This change especially affects developers who create apps that integrate with a social network.

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Google Releases Free Developer-Oriented Guidebook "The Secrets To App Success On Google Play"

Have you felt the draw to get into app development, but didn't really know how to get started? Google wants to make things a little easier with a brand new guidebook that's meant to get developers on the right path. The Secrets to App Success on Google Play is an 81-page eBook that outlines the process and best practices for developing and submitting your software to the Play Store, and hopefully make some money on it. You won't get anything in-depth about writing code or managing a software business, but there are some good tips and tricks.

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The book covers a range of topics across these three common themes: getting set up on Google Play, developing a high quality and engaging app, and making money on it.

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Google Updates Design Guidelines With Clarity On Nav Drawers, Launcher Icons, And More

In a rather exciting post to its Google Design Google+ page today, Google announced a big set of improvements to the material design guidelines. The design spec, which - since this summer - has been a "preview," has been updated with links to relevant Android developer documentation, a new section called "What is Material?" a "What's new" section (to stay up to date on any changes), and a couple of other exciting changes.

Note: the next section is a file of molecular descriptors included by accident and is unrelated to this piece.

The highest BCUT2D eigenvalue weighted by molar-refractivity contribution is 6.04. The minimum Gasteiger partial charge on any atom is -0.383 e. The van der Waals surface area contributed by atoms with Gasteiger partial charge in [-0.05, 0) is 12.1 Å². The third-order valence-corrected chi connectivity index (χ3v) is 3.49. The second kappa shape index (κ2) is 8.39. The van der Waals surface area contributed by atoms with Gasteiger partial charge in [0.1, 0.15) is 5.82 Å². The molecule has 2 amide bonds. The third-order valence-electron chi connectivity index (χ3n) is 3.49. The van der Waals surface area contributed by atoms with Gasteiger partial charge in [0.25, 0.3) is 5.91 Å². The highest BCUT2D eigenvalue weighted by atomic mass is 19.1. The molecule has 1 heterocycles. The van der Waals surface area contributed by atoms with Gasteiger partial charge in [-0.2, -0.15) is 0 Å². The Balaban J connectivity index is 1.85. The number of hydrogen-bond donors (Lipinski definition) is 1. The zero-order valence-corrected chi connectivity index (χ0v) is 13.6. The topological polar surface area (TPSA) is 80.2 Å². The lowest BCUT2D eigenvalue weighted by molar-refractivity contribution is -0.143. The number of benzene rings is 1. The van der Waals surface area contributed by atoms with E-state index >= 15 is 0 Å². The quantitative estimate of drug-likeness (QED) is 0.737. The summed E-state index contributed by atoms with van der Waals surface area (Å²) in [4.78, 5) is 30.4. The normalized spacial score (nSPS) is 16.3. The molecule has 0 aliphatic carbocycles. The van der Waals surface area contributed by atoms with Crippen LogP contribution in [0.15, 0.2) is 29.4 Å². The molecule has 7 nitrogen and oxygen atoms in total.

First among those is clarity on more design patterns, including scrolling, swipe to refresh, time and date formats, errors, and navigation drawers. Readers may remember my recent post about the many faces of Google's nav drawers.

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Francis Cortez Explores Material Design Thinking In Conceptual NBA App

As with Holo before it, Material Design has triggered a deluge of app concepts, mockups, and fancy animations from various enthusiasts and designers in the community (myself included). A key factor that is often left out of these presentations, however, is a detailed and thoughtful explanation of design choices and UI considerations that went into the finished product.

As a designer, explanations of your design thinking are critical when presenting new designs, not just to those that would actually be building the app (they need to know the details), but to a broader audience of end users and even other designers.

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Developer PSA: Play Store Policies Mandate Clean App Descriptions Free Of References To Other Apps, Even Your Own

While recently re-examining the Google Play Store policies, we took another look at the rules against keyword spam and what the company suggests for app descriptions. Developers are advised to stay away from classic spam techniques like repetitive keywords, exceedingly long descriptions, and unrelated keywords or references. Publishers will often use these tactics in an attempt to sneak their apps into unrelated search results. One of the most interesting of these recommendations comes at the tail end of the page where Google advises against referencing other apps you've published.